4. Another chapter of events must now be narrated. Plaintiffs 1 and 2 as remote reversioners instituted a suit on 20th November 1923 for a declaration that the adoption was not valid. The suit was decreed on 30th November 1925 as the adoption was not proved. On 20th February 1926 the two widows of Bhagabat, defendants 4 and 5, executed a deed of surrender in favour of the plaintiffs, the two daughters of Bhagabat, they being the next reversioners (see Ex. 1, p. 31, Part II) and the present suit was brought by the plaintiffs on the strength of this deed of surrender for the reliefs indicated in the beginning of the judgment. The defences to the suit were: (1) the surrender was a partial surrender and therefore invalid under the Hindu law; (2) assuming the surrender was valid the daughters cannot get possession so long as the widows are alive, and the suit for possession is premature. The Subordinate Judge framed 13 issues in the suit which are to be found at pp. 59 and 60 of the judgment. After taking evidence he has granted a partial decree in favour of the plaintiffs. In this appeal by defendant 1 two questions have been debated before us. It is argued in the first place that the surrender is not a total surrender but a partial one and is invalid under the Hindu law. That there must be a total surrender in order to make the surrender valid is now firmly established by the pronouncement of their Lordships of the Judicial Committee in several recent eases: see Rangaswami Goundan v. Nachiappa Goundan, 1918 PC 196 and Suresher Missir v. Mt. Maheshrani, 1921 PC 107. It appears however that while the defendant took in his written defence the plea of partial surrender he did not state specifically what part of the estate of Bhagabat has been omitted from the deed of surrender. It is contended before us that about 7 bighas of lands recorded as belonging to Bhagabat's estate has not been included in the deed. This was not the objection which was taken in the trial Court. In the trial Court reference was made only to C.S. plot No. 22. From the settlement record it appears that it measures 56 acres only. With regard to this plot it appears that this plot has passed out of the family on the basis of a compromise decree to which defendant 1 and his father was a party, see Ex. 6, p. 55, Part 2.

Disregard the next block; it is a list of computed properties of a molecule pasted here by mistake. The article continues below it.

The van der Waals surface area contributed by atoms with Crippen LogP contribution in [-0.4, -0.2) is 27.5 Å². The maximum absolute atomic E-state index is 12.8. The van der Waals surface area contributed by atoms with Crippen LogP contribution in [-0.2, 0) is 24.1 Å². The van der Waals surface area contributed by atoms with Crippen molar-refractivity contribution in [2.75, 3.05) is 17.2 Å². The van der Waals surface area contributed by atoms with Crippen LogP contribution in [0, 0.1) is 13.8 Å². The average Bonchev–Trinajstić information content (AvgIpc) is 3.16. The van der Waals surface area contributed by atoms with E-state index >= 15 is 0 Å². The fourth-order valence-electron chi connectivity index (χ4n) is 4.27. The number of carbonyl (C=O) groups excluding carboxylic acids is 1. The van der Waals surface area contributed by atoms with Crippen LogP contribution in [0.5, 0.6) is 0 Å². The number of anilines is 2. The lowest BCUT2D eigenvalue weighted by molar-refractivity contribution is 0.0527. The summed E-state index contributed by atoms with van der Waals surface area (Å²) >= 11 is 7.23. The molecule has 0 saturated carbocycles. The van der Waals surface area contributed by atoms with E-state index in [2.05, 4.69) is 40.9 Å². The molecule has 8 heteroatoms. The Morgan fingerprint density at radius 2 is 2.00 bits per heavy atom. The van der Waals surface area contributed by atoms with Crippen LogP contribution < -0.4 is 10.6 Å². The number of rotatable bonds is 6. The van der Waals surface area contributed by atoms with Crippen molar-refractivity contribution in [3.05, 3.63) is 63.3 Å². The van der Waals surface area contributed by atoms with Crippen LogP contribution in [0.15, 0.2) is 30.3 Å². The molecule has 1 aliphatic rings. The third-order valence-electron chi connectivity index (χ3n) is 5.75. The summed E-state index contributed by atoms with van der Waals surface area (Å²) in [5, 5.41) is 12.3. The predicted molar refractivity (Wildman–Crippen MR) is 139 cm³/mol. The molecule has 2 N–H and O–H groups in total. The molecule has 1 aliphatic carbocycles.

5. But even if it be supposed that the widows had a subsisting interest in the same at the date of the surrender it was such an insignificant part of the inheritance that it might be disregarded as substantially on the terms of the deed of surrender every thing which belonged to Bhagabat was intended to pass: see Sakharam Bala v. Thama Bala, 1928 Bom 26. In para. 3 the deed of surrender, p. 32, Part 2, it was expressly stated that the widows relinquished whatever interests they had in the estate of their husband. In para. 4 of the deed the reversioners were asked to take possession of 'all movable and immovable properties left by our husband.' There can be no doubt therefore that the widows intended to surrender the entire inheritance in favour of their daughters. In this case the alienation was in favour of the daughters who take life estates. The principle of Hindu law that a widow can accelerate the succession to her husband's estate by relinquishing to his reversionary heir the whole or the whole less what is necessary for her maintenance, applies although the heir to whom the estate is transferred is a female and consequently takes a life estate only: see Sitanna v. Viranna, 1934 PC 105; see also Sartaji v. Ramjas, 1924 All 166. We agree with the Subordinate Judge that there was a valid surrender. On this finding a very important question of Hindu law falls to be determined. That question is this: whether the plaintiffs are bound by the alienation by the widows who made the surrender in excess of their powers, i.e., not for justifying necessity, so long as the widows are alive, in other words whether they are bound by the alienation by Ex. A-l in favour of defendant 1 and Ex. A in favour of Niranjan Bera who is no party to the suit during the life-time of the widows? The Subordinate Judge has not determined the question for reasons which may best be expressed in his own words which follow: